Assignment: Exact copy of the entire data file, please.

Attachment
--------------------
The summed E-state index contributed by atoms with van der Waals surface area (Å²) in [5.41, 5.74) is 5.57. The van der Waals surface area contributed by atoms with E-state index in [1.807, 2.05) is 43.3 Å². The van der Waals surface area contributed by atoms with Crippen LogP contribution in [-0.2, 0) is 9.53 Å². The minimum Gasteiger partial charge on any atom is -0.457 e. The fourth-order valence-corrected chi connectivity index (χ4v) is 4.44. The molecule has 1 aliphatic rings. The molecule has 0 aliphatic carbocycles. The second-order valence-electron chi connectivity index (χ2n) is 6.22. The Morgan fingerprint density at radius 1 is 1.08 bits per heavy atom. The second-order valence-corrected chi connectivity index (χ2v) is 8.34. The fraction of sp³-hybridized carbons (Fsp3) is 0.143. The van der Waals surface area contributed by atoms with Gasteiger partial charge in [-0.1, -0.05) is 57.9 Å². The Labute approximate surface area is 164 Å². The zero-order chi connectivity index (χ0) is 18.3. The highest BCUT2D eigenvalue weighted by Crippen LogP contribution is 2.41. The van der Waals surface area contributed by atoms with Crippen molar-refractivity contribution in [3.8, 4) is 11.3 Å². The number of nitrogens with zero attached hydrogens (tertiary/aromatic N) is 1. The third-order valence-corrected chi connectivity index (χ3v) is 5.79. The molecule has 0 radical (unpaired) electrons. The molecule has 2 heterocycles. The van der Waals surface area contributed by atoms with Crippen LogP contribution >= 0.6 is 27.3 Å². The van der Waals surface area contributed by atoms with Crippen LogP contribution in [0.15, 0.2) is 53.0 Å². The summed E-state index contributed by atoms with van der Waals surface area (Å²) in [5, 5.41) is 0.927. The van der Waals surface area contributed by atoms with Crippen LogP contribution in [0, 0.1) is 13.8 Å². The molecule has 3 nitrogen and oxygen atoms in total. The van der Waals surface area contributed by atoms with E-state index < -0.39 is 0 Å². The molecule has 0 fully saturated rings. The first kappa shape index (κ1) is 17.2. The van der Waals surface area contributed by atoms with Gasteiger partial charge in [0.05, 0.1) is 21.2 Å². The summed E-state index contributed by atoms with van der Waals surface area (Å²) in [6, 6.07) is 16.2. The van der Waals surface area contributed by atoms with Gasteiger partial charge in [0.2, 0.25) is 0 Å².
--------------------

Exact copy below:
The summed E-state index contributed by atoms with van der Waals surface area (Å²) in [5.41, 5.74) is 5.57. The van der Waals surface area contributed by atoms with E-state index in [1.807, 2.05) is 43.3 Å². The van der Waals surface area contributed by atoms with Crippen LogP contribution in [-0.2, 0) is 9.53 Å². The minimum Gasteiger partial charge on any atom is -0.457 e. The fourth-order valence-corrected chi connectivity index (χ4v) is 4.44. The molecule has 1 aliphatic rings. The molecule has 0 aliphatic carbocycles. The second-order valence-electron chi connectivity index (χ2n) is 6.22. The Morgan fingerprint density at radius 1 is 1.08 bits per heavy atom. The second-order valence-corrected chi connectivity index (χ2v) is 8.34. The fraction of sp³-hybridized carbons (Fsp3) is 0.143. The van der Waals surface area contributed by atoms with Gasteiger partial charge in [-0.1, -0.05) is 57.9 Å². The Labute approximate surface area is 164 Å². The zero-order chi connectivity index (χ0) is 18.3. The highest BCUT2D eigenvalue weighted by Crippen LogP contribution is 2.41. The van der Waals surface area contributed by atoms with Crippen molar-refractivity contribution in [3.8, 4) is 11.3 Å². The number of nitrogens with zero attached hydrogens (tertiary/aromatic N) is 1. The third-order valence-corrected chi connectivity index (χ3v) is 5.79. The molecule has 0 radical (unpaired) electrons. The molecule has 2 heterocycles. The van der Waals surface area contributed by atoms with Crippen LogP contribution >= 0.6 is 27.3 Å². The van der Waals surface area contributed by atoms with Crippen LogP contribution in [0.15, 0.2) is 53.0 Å². The summed E-state index contributed by atoms with van der Waals surface area (Å²) in [5, 5.41) is 0.927. The van der Waals surface area contributed by atoms with Crippen LogP contribution in [0, 0.1) is 13.8 Å². The molecule has 3 nitrogen and oxygen atoms in total. The van der Waals surface area contributed by atoms with E-state index < -0.39 is 0 Å². The molecule has 0 fully saturated rings. The first kappa shape index (κ1) is 17.2. The van der Waals surface area contributed by atoms with Gasteiger partial charge in [0.05, 0.1) is 21.2 Å². The summed E-state index contributed by atoms with van der Waals surface area (Å²) in [6, 6.07) is 16.2. The van der Waals surface area contributed by atoms with Gasteiger partial charge in [0.2, 0.25) is 0 Å².